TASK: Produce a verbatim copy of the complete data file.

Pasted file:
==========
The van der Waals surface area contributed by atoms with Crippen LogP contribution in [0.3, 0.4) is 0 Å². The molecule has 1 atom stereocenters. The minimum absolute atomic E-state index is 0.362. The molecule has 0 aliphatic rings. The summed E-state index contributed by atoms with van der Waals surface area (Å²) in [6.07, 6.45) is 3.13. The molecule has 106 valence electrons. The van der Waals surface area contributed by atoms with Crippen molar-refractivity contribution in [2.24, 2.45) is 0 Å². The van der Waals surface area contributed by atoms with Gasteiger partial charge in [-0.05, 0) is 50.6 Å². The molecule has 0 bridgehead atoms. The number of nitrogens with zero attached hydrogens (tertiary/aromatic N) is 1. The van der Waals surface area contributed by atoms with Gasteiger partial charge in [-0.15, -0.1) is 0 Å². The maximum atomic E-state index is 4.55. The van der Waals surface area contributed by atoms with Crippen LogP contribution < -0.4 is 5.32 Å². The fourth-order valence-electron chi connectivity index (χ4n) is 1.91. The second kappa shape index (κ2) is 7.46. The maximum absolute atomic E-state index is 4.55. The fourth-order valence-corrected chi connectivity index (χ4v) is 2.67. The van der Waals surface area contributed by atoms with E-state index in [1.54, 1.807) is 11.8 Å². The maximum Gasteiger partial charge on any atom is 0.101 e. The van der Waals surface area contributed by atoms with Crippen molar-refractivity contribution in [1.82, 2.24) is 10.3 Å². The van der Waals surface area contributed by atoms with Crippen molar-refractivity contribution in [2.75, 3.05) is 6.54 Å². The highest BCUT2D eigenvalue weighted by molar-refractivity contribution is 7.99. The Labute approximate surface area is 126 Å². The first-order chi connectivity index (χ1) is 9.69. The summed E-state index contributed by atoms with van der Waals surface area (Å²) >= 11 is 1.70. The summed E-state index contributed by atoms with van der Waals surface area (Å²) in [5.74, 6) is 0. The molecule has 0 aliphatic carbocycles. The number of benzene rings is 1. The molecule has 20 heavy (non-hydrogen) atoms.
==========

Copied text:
The van der Waals surface area contributed by atoms with Crippen LogP contribution in [0.3, 0.4) is 0 Å². The molecule has 1 atom stereocenters. The minimum absolute atomic E-state index is 0.362. The molecule has 0 aliphatic rings. The summed E-state index contributed by atoms with van der Waals surface area (Å²) in [6.07, 6.45) is 3.13. The molecule has 106 valence electrons. The van der Waals surface area contributed by atoms with Crippen molar-refractivity contribution in [2.24, 2.45) is 0 Å². The van der Waals surface area contributed by atoms with Gasteiger partial charge in [-0.05, 0) is 50.6 Å². The molecule has 0 bridgehead atoms. The number of nitrogens with zero attached hydrogens (tertiary/aromatic N) is 1. The van der Waals surface area contributed by atoms with Gasteiger partial charge in [-0.15, -0.1) is 0 Å². The maximum atomic E-state index is 4.55. The van der Waals surface area contributed by atoms with Crippen LogP contribution < -0.4 is 5.32 Å². The fourth-order valence-electron chi connectivity index (χ4n) is 1.91. The second kappa shape index (κ2) is 7.46. The maximum absolute atomic E-state index is 4.55. The fourth-order valence-corrected chi connectivity index (χ4v) is 2.67. The van der Waals surface area contributed by atoms with E-state index in [1.54, 1.807) is 11.8 Å². The maximum Gasteiger partial charge on any atom is 0.101 e. The van der Waals surface area contributed by atoms with Crippen molar-refractivity contribution in [1.82, 2.24) is 10.3 Å². The van der Waals surface area contributed by atoms with Crippen molar-refractivity contribution in [2.75, 3.05) is 6.54 Å². The highest BCUT2D eigenvalue weighted by molar-refractivity contribution is 7.99. The Labute approximate surface area is 126 Å². The first-order chi connectivity index (χ1) is 9.69. The summed E-state index contributed by atoms with van der Waals surface area (Å²) >= 11 is 1.70. The summed E-state index contributed by atoms with van der Waals surface area (Å²) in [5.74, 6) is 0. The molecule has 0 aliphatic carbocycles. The number of benzene rings is 1. The molecule has 20 heavy (non-hydrogen) atoms.